Washington (dpa) - Groundhog Day is a fondly held tradition on the
US calendar, even if the furry Punxatawney Phil's record of correctly
predicting the weather is a bit fuzzy.
Every February 2, the world's most famous groundhog - probably the world's only famous groundhog - makes his "prediction" based on whether he sees his shadow and is frightened back into his den.
When that happens, folklore has it there will be six more weeks of winter weather.
It's a 127-year-old tradition that most Americans learn about as schoolchildren. The 1993 movie Groundhog Day, which made light of the event and annual festival held in Punxatawney, Pennsylvania, gave the event global cache.
Despite his fame, Punxatawney Phil is hardly a reliable forecaster, as the last two years have shown.
In 2011, he wasn't frightened by his shadow and thus predicted an early spring. Shortly thereafter, parts of the country were hit by a heavy snow storm nicknamed the Groundhog Day Blizzard.
He was off track again last year when he predicted a long winter lasting into the middle of March. What ensued was the warmest year on record in the United States.
All this means Phil earns no respect from the National Oceanic and Atmospheric Administration - the US weather authority - which relies on more scientific methods for its measurements. His poor record is reason enough for officials there to doubt what others call a living barometer. It's not really a good idea to use the shadow of a groundhog to predict the weather, they say.
Jennifer Carfagno, an on-camera meteorologist for cable broadcaster The Weather Channel, feels no rivalry with Phil, though she has been to Punxatawney twice.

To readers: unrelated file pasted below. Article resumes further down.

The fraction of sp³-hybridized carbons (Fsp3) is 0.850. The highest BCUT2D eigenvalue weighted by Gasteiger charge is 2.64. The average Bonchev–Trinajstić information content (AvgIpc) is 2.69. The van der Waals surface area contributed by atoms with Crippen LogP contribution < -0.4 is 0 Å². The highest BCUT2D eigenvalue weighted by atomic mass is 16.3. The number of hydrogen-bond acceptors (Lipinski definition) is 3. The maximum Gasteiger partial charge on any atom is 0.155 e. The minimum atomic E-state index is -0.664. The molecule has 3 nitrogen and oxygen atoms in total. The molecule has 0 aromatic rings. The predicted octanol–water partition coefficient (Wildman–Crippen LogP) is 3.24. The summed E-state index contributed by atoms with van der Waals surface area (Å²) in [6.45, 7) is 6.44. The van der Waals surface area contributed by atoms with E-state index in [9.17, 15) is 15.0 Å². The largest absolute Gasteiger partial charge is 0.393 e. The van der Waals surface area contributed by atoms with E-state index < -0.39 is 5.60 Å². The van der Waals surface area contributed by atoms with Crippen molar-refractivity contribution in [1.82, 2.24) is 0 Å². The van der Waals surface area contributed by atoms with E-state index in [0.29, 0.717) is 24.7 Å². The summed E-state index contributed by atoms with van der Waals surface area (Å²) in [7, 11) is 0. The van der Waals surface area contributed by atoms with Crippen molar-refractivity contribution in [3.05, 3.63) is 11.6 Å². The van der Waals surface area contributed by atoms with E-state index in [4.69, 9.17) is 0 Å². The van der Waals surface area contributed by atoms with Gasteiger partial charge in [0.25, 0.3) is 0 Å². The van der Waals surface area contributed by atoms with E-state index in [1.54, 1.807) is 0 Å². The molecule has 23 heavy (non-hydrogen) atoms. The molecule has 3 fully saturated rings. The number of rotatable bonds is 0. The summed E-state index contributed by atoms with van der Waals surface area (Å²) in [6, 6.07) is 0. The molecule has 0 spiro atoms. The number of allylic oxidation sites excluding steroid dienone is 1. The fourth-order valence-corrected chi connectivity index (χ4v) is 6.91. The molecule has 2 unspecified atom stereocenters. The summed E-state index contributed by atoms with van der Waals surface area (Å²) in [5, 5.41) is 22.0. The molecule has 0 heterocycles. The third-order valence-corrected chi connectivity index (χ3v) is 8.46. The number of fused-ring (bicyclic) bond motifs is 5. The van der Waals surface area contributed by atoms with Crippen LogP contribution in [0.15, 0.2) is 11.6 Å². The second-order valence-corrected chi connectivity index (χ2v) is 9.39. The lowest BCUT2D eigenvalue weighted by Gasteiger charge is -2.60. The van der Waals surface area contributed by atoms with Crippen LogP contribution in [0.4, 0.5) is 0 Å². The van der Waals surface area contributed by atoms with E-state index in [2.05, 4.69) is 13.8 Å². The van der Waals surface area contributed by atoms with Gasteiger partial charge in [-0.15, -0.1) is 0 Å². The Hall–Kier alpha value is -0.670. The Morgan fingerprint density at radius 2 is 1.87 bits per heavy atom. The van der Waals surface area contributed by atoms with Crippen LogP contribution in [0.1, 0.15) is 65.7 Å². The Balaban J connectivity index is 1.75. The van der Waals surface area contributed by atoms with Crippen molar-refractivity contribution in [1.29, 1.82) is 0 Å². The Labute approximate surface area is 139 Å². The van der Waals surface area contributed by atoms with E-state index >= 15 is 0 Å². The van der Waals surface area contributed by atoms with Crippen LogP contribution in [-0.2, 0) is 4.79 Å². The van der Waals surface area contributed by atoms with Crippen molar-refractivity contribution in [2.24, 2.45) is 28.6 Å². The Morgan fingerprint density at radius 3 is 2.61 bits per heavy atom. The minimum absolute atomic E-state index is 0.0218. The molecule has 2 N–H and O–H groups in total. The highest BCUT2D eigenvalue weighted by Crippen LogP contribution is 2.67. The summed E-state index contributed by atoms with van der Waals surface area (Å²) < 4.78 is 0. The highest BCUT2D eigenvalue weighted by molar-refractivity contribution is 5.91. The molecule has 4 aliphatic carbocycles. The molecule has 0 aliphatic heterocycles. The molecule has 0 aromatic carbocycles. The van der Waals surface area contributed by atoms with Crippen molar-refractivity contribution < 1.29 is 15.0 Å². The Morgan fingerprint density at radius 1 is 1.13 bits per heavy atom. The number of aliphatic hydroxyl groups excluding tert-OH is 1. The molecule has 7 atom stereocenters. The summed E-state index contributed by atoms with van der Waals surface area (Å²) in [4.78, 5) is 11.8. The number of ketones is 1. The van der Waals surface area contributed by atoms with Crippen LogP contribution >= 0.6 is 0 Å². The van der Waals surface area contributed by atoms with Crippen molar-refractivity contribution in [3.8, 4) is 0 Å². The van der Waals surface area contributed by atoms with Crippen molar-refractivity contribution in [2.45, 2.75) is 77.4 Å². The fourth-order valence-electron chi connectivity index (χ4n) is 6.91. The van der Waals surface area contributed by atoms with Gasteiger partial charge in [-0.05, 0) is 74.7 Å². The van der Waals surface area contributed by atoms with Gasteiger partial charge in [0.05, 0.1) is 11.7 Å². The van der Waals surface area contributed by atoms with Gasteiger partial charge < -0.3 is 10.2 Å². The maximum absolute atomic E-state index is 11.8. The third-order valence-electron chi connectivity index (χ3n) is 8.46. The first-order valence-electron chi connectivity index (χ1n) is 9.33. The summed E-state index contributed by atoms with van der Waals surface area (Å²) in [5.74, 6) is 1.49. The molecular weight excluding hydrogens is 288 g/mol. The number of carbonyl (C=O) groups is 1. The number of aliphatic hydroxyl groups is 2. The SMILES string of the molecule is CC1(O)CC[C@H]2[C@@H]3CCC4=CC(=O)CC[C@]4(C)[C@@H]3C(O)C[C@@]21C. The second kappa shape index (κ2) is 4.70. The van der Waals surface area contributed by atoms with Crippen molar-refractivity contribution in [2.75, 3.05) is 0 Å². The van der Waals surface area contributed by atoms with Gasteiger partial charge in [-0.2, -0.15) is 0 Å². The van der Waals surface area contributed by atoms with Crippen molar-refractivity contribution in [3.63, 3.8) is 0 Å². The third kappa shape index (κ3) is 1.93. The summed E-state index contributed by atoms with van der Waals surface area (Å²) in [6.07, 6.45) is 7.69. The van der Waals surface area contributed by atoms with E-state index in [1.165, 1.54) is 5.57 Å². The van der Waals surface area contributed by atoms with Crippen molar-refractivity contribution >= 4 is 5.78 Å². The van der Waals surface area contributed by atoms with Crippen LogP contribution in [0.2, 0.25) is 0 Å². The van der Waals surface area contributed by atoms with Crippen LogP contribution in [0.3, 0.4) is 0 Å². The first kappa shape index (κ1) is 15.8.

"Whenever I was there, he was wrong anyway," Carfagno told dpa.
The official Groundhog Day website tells the story more thoroughly: Phil has been right only 39 per cent of the time.
"It doesn't matter at all," Carfangno said. "Phil doesn't always get it right."
This year, Groundhog Day fell on a Saturday, allowing even more coverage of the event than usual. The Weather Channel broadcast a special programme lasting several hours, and Carfagno covered it as if the pope were making the weather prediction.
The Weather Channel hopes ratings will show that millions of Americans tuned in - the kind of numbers the station only achieves during major weather events, such as hurricanes.
The Pennsylvania town expected some 20,000 visitors and journalists, which would more than quadruple its population.
With a glance at the long-range forecast, Carfangno suggested that Phil should predict an early spring.
"That way," she said, "he could improve his record."
Shortly before sunrise, Bill Deely, president of the ground hog association, arrived dressed in a 19th-century cloak and top hat and awoke the sleeping rodent to the cheers of the crowd.
In the bitter cold and under overcast skies, Phil emerged from his burrow and failed to see his shadow, meaning spring should be right around the corner.
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